Executives from the Russian energy company Naftasib funneled nearly $3.4 million in the late 1990s to corporations linked to fraudster lobbyist Jack Abramoff and the U.S. Family Network that was operated by Buckham, who was never charged in the scheme.
"[Buckham is] a strong conservative, definitely believes in the America First agenda, has had more experience in the swamp, so to speak, probably than most people working on the Hill right now, and I need that wisdom and experience on my team to achieve what I'm looking to do, and so this is a serious hire," Greene said. "It's the first of more to come, and I'm not afraid of the controversy."
"What I am more interested in doing is bringing on a chief of staff that will help me achieve the things that I think need to be done for our country," Greene added, "and that is forcing the Republican Party to be the Republican Party they say they are on television and on the campaign trail, but actually doing it in action in the conference."
Buckham has been away from Capitol Hill for years, although he was a candidate in 2016 for chief of the House Freedom Caucus.
"I wouldn't come back for just any member, and I'm excited to get started," Buckham said. "I see Marjorie Taylor Greene as an absolute game changer, and that's why I'm coming back to the Hill to join her team. Congresswoman Greene is fighting to secure our border and make our country safe, stop the mountain of debt burying future generations, and to end the genocide of abortion in America. MTG truly wants to change Washington and put America First."
Digital rights advocates on Wednesday shrugged off reports that Facebook is planning to change its name by accusing the company of attempting to divert attention from its failure to address problems plaguing the platform and calling for meaningful regulation of—and in some cases, breaking up—the social media giant.
"Like Big Tobacco and Big Oil rebranded to deflect attention for their crimes, Facebook thinks that a rebrand can help them change the subject."
According to The Verge, Facebook will be rebranded next week "to reflect its focus on building the metaverse," a shared digital environment enhanced by virtual and augmented reality. The new name remains a secret.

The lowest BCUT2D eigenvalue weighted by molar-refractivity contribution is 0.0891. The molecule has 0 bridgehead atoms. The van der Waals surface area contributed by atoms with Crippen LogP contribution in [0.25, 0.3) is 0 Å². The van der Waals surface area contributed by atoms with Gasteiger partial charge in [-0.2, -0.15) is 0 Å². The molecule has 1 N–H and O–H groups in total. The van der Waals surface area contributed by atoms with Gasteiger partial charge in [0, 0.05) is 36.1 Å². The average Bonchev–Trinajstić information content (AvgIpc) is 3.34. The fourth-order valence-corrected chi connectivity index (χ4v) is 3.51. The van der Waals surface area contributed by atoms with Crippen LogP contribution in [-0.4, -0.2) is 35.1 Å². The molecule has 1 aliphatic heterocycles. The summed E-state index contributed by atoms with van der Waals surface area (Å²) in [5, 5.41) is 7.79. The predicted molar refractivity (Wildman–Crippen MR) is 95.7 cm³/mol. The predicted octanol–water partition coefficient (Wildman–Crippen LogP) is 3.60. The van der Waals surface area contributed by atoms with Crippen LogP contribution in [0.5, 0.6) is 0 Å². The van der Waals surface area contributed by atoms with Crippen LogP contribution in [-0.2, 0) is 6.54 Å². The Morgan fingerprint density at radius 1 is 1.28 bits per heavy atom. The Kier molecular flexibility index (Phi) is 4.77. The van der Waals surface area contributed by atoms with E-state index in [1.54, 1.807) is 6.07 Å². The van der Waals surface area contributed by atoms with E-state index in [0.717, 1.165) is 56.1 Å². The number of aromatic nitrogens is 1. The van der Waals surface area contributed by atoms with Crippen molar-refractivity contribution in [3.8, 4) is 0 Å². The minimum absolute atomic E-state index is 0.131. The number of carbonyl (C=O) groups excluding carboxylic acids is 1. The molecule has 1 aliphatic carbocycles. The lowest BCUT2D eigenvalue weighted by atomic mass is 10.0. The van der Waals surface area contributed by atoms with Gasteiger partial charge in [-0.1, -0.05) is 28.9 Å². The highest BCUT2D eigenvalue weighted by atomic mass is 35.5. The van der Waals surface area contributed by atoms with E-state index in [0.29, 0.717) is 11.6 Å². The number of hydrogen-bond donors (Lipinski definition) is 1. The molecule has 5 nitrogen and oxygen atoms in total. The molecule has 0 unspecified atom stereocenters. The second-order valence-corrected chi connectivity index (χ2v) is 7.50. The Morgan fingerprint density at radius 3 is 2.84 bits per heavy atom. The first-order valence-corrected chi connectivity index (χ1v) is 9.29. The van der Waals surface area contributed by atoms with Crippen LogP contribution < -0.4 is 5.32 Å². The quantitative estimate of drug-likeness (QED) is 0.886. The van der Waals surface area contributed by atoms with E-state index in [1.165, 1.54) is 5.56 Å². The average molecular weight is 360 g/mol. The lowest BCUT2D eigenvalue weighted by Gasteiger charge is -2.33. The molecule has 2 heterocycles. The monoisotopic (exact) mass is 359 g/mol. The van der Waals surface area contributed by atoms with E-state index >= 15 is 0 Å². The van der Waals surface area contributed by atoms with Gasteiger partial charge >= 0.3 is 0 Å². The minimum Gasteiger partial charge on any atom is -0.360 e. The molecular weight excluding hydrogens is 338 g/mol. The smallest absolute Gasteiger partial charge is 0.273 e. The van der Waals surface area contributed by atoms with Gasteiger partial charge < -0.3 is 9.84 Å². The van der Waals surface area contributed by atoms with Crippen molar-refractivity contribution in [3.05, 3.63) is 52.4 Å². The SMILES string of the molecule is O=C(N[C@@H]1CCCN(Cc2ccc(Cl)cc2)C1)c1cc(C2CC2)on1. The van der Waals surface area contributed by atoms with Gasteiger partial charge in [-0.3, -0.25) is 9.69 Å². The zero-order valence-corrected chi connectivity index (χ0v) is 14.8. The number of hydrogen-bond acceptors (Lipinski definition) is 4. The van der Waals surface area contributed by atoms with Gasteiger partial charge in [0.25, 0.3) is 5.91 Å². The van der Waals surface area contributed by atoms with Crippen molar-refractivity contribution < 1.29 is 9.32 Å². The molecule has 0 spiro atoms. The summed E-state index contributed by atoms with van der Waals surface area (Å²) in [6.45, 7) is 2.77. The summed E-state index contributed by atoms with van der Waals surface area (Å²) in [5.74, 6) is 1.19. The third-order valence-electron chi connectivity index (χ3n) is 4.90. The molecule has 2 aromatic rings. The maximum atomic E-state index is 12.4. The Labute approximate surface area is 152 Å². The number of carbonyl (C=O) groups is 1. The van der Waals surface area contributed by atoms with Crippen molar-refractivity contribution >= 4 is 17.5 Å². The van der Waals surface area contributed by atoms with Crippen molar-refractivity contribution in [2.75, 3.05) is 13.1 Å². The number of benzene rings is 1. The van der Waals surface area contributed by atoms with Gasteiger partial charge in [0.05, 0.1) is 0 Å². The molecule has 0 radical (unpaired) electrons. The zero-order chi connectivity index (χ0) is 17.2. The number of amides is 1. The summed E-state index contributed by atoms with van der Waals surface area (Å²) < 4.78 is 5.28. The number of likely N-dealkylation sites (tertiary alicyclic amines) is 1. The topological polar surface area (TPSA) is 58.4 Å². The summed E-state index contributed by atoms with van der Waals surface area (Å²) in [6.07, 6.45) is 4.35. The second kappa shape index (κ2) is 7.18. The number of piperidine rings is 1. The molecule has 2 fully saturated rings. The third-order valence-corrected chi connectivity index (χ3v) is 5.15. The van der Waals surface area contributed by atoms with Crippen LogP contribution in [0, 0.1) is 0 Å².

Earlier this year, Facebook CEO and co-founder Mark Zuckerberg told The Verge that the metaverse "is going to be a big focus, and I think that this is just going to be a big part of the next chapter for the way that the internet evolves after the mobile internet."
Critics were quick to deride the potential name change, which comes on the heels of whistleblower testimony accusing the company of threatening children and democracy, as well as a "How to Stop Facebook" campaign launched last week by a coalition of over 40 advocacy groups.
"Just to be clear Facebook, our problem with you is not your name," tweeted the progressive political action committee MeidasTouch.
In a statement, the Real Facebook Oversight Board (RFOB) said, "Like Big Tobacco and Big Oil rebranded to deflect attention for their crimes, Facebook thinks that a rebrand can help them change the subject."
Some observers responded to the news of the possible rebrand with tongue-in-cheek tweets:
Others wondered how a name change would help reduce the dissemination of misinformation and hate speech on Facebook.
"When are you going to profiting off hate?" tweeted the NAACP. "Our advice: Keep the name, change the policy!"
"It's easy to dismiss this as a joke or think Nick Clegg has snapped a tether," RFOB said, referring to the company's vice president for global affairs and communications, "but this is a sign Facebook will go to any length to distract from their failure to keep hate off of their platforms."
"Whatever they call themselves, the issue remains," the group added. "Facebook, Instagram, and Whatsapp, under any parent brand or name, need real and independent regulation and oversight now."
Still others renewed calls for more aggressive measures against the social media giant.
"Now would be a great time to break up Facebook," tweeted the consumer advocacy group Public Citizen.